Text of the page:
Kombucha and rejuvelac are both fermented drinks with purported health benefits. However, both drinks have distinct differences in preparation. One is made from a culture of yeasts and bacteria, while the other is made from grains such as spelt. Proponents of each drink tout health benefits, but no clinical studies support these claims. You should consult your doctor before drinking kombucha or rejuvelac.
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Proponents call kombucha a "wonder drink" and promote it as a cure-all to boost energy, metabolism and immune function, and even as a cancer cure. It is commonly known as mushroom tea, but it does not come from a mushroom. Kombucha is made by adding sugar and tea to a culture of yeast and bacteria. The culture is called a mushroom because it is gray in color and shaped like a pancake. After allowing the mixture to ferment, the resulting drink contains B vitamins. It also contains acidic compounds such as acetic acid and ethyl acetate.
Proponents say rejuvelac aids digestion and reduces inflammation. Rejuvelac is a fermented drink, but it is make differently from kombucha. Rejuvelac is typically made by fermenting spelt, rye or wheat berries in water for about three days, according to Judita Wignall in her book, "Going Raw." The resulting liquid contains beneficial bacteria known as probiotics, which aid digestion, according to Wignall. You can find a wide variety of rejuvelac recipes -- either ready-made or make-your-own -- at health food stores.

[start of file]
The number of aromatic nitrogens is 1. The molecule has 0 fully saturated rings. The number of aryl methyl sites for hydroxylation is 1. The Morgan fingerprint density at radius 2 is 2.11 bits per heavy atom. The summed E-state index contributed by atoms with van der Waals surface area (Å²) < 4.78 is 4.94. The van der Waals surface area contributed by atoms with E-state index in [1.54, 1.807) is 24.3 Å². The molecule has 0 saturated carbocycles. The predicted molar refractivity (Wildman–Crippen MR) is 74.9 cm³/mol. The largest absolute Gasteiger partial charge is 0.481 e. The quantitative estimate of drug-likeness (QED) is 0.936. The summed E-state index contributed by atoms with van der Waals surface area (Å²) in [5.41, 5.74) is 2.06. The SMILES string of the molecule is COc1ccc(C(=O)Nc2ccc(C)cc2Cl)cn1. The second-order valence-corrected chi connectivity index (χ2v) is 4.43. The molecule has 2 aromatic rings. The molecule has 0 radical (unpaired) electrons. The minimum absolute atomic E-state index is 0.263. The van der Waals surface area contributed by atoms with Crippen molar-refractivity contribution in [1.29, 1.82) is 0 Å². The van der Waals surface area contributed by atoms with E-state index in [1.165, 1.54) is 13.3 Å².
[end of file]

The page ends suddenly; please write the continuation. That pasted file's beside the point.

Toxins such as fungi can contaminate kombucha, which can cause illnesses, according to MayoClinic.com. Severe illness has been reported from high acid levels, including a report of one death, after drinking kombucha. Due to its capacity for toxicity, it is no longer considered safe, according to Drugs.com. Rejuvelac is not known to cause illness, with no reports of toxicity associated with drinking rejuvelac.
You should keep in mind that dietary supplements are not required to undergo safety testing and that all supplements have the capacity to cause side effects. Other than toxicity, kombucha's side effects have not been thoroughly studied, and any rejuvelac side effects have not been documented as of October 2011. If you choose to make or purchase kombucha or rejuvelac, you should only do so after discussing it with your doctor.